“The 70 Years of Captivity.” ARCHAEOLOGICAL STUDY BIBLE (NIV). Grand Rapids, Michigan: Zondervan, 2005. Print.

For more on the gifts that come out of captivity, go to Ultimate Fulfillment at: https://thenoontimes.com/2011/08/09/ultimate-fulfillment/

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Judges 10 & 11: Jepthah’s Vow

Easter Friday, April 26, 2019

John Everett Millais: Jepthah

A re-post from Easter Week 2012.

We have sinned against you; we have forsaken our God and have served the Baals.

Did not the Egyptians, the Amorites, the Ammonites, the Philistines, the Sidonians, the Amalekites, and the Midianites oppress you?  I saved you from their grasp and still you forsook me and worshiped other gods.  I will save you no more.  Go and cry out to the gods you have chosen; let them save you now that you are in distress.

We have sinned.  Do to us whatever you please.  Only save us this day.

The Lord grieved over the misery of Israel. 

This dialog between the Creator and the created takes place countless times not only in scripture but in our contemporary lives.  We stray from God’s goodness and protection, we become enslaved to some small and ugly god, we cry out for help, and God rescues us.  We know this cycle and we wait for the predictable sequence to take place in today’s story but something different happens here.  “For the first time, Israel actually repents (10:10, 15-16), but God does not, as at other times, raise up a deliverer in response to Israel’s cry for help.  The Gileadite elders appoint Jepthah their leader (11:4-11) and only later does God confirm their choice (11:29)”.   (Mays 233)

A number of circumstances make Jepthah’ story memorable.  He had lived in exile from his tribe having been cast out by jealous half-brothers but he is called forward because of his military acumen and success in battles.  As the Gileadite leader he tries diplomacy before war but is unsuccessful.  Full of God’s spirit he leads his soldiers into combat, vowing that if they are victorious he will sacrifice the first person who comes to greet him on his return home.  When his young daughter, his only child, runs out to meet him he is desolate but follows through with his vow.  We cringe at the tragic ending and we search for meaning.  Human sacrifice was not an accepted Hebrew custom and was, in fact, condemned (Leviticus 18:21 and Deuteronomy 12:31); yet here is this story that goes against all custom, and we are given no context.  We grieve along with this long-ago family and we wonder how and why they and we will manage.  And so we remember . . .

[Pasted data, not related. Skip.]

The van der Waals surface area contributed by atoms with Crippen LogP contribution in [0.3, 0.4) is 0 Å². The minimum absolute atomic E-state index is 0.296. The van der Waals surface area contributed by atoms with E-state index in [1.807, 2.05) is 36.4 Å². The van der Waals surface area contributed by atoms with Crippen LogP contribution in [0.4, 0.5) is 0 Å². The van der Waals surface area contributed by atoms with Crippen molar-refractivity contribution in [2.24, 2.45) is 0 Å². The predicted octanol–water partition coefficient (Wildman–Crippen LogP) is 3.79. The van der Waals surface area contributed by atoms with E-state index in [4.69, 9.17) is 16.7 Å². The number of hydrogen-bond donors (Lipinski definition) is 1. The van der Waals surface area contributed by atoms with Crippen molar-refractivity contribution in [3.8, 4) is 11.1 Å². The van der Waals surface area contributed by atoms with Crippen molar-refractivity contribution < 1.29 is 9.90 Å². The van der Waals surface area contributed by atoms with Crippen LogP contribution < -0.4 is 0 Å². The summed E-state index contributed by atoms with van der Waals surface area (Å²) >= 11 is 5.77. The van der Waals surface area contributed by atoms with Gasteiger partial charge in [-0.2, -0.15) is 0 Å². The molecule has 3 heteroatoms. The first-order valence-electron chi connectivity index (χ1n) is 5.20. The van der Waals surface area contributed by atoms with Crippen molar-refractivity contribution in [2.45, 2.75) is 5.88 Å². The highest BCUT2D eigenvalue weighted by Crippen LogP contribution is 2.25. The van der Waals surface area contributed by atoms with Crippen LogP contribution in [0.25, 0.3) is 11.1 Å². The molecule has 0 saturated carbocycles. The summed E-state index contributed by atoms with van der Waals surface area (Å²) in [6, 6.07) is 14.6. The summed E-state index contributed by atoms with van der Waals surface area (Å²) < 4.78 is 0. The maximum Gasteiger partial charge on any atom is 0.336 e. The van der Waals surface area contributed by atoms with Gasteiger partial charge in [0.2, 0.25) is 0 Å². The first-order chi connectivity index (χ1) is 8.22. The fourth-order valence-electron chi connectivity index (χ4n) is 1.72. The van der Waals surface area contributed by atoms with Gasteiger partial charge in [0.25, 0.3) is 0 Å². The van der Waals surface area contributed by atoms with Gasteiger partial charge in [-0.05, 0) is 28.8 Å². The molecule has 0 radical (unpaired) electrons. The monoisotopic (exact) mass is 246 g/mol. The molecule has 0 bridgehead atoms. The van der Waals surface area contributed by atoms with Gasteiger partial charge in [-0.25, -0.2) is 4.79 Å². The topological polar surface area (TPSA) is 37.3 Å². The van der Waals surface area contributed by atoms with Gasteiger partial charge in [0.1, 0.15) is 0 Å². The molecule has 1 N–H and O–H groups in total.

The Lord grieved over the misery.

Too many times we sink below what we thought to be our limit, and so we remember in our sorrow . . . The Lord grieved over the misery.

Too many schemes take us further than we had intended to go, and so we remember in our disbelief . . . The Lord grieved over the misery.

Too many friends betray us even as Judas betrayed Jesus, and so we remember in our heartache . . . The Lord grieved over the misery.

Too many good intentions lived for our own satisfaction drive us past blatant warning signs, and so we remember in our incomprehension . . . The Lord grieved over the misery.

Too many well-meant promises lead us down a path we had not meant to trod, and so we remember in our mourning . . . The Lord grieved over the misery.

In yesterday’s Gospel from John (20:11-18) we hear again that Mary Magdalene did not recognize Christ who sought to console her . . . she turned around, saw Jesus there, but did not know it was Jesus.  When he speaks, she suddenly comprehends that he was with her during her grief.  He had never really disappeared. It is her own perception that had fails her.

We will struggle with today’s story just as we struggle with the heartbreaking events of our lives.  We must remember that when we feel the most bereft we are closest to God.  When we feel the most empty we are vessels waiting to be filled by the Spirit.  And when it seems that all have deserted us and that everything we hold dear is lost, Christ draws us forward away from the horror.  We have only to take the offered hand and follow.


Mays, James L., ed.  HARPERCOLLINS BIBLE COMMENTARY. New York, New York: HarperCollins Publishers, 1988. 233. Print.

Image from: http://hoocher.com/John_Everett_Millais/John_Everett_Millais.htm 

For more on the meaning of these stories, see the Judges – The Cycle page on this blog at: https://thenoontimes.com/the-book-of-our-life/judges-the-cycle/